Trillium Book Awards Author Reading 2015

Emotional Allergies

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Asha & I, circa 2003

Allergy (n): 1911, from Ger. Allergie, coined 1906 by Austrian pediatrician Clemens E. von Pirquet (1874-1929) from Gk. allos "other, different, strange" (see alias (adv.)) + ergon "activity"

Last night I attended a magical horse show. You know, the one in the big white tents you can see from a mile away? It was as inspiring as I had hoped it to be.

But within 10 minutes of getting there, I felt my throat tighten. My nose became stuffy. My eyes started to water. Hives cropped up on my neck.

I discovered that I am allergic to horses.

The only time I had been on a horse was in the middle of Ooty, India, trotting down a winding road in the forest. I was riding Asha, a veteran horse with a calm demeanour. Our guides had gotten us lost and we ended up in a village slanted on a hill. We tried to avoid barking dogs (leashes? what leashes?) and beeping lorries. At one point, Asha bolted down a cricket field. By the end of the ride, I had a giant, unsightly bump on my neck. I thought it was an allergic reaction from the plants or trees I had brushed against. By the time we found our way back to the hotel, I had more bumps. The only doctor in town was 30 minutes away. Downhill.

Thank goodness for the little pill that made it all better.

Back to last night.

So what do you do when you're at a magical horse show and you suddenly can't breathe? Do you run out, panic, faint or act like there's nothing wrong?

I managed to survive the first half of the show. At the intermission, my sister ran around the concession stands asking if anyone had an antihistamine. Someone did. It fell on the floor before I could pop it in my mouth. The 5 second rule was in full effect.

Although my symptoms didn't magically disappear, I was able to enjoy the second half without suffocating. I love horses, but I painfully realized that I can't be around them.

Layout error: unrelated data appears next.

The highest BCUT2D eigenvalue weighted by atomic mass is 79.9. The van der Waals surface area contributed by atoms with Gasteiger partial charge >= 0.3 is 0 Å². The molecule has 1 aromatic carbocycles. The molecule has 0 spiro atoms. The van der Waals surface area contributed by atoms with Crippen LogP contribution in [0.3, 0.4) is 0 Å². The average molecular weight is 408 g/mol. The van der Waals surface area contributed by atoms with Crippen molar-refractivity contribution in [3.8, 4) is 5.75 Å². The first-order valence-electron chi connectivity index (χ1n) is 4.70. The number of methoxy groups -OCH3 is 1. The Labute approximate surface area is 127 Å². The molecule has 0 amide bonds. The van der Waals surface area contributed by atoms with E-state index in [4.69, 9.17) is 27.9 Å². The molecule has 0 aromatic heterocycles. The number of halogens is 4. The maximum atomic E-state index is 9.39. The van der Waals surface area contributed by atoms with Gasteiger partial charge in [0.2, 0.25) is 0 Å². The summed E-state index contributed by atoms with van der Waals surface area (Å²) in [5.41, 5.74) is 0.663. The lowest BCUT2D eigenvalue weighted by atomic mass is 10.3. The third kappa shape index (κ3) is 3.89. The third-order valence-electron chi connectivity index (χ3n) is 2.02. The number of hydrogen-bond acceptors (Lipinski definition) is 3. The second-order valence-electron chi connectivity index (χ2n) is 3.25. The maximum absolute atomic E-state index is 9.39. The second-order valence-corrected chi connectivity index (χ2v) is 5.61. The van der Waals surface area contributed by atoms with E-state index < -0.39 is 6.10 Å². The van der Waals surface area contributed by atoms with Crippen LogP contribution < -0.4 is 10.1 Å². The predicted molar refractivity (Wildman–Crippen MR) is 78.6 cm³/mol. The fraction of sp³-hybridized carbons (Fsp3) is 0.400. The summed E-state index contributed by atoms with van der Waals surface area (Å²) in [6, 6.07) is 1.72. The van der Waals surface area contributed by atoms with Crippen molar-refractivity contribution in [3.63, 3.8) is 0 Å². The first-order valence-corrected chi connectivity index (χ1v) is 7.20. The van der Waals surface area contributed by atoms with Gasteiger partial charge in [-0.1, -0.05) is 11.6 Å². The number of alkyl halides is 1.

When you have allergies, you can either suppress them with drugs or avoid the allergens. But what about emotional allergens? People seem to be attracted to things (people, situations, habits) that they're allergic to. Writers seem to enjoy revisiting things (people, situations, habits) we are allergic to on a daily basis.

We self-medicate through poems & pages. Our words become wounds so we can heal.

We become sick with syntax, ill with alliteration...ok I'll stop now.

But the most powerful writing is the writing that does not suppress or avoid emotional allergies. We need to suffer completely in our writing. We need to crave that vulnerability so that we can break ourselves open for our characters, our poetic phrases, our deepest insights.

There is no little pill to take away our emotional allergies.

All we can do is face them in every line we write.

Writers are not just people who sit down and write. They hazard themselves. Every time you compose a book your composition of yourself is at stake. ~E.L. Doctorow

The views expressed in the Writer-in-Residence blogs are those held by the authors and do not necessarily reflect the views of Open Book: Toronto.

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Sheniz Janmohamed

Sheniz Janmohamed is a spoken word artist, author and graduate of the MFA in Creative Writing program at the University of Guelph. Her first book, Bleeding Light (TSAR) a collection of sufi-inspired English ghazals, was published in 2010.

Go to Sheniz Janmohamed’s Author Page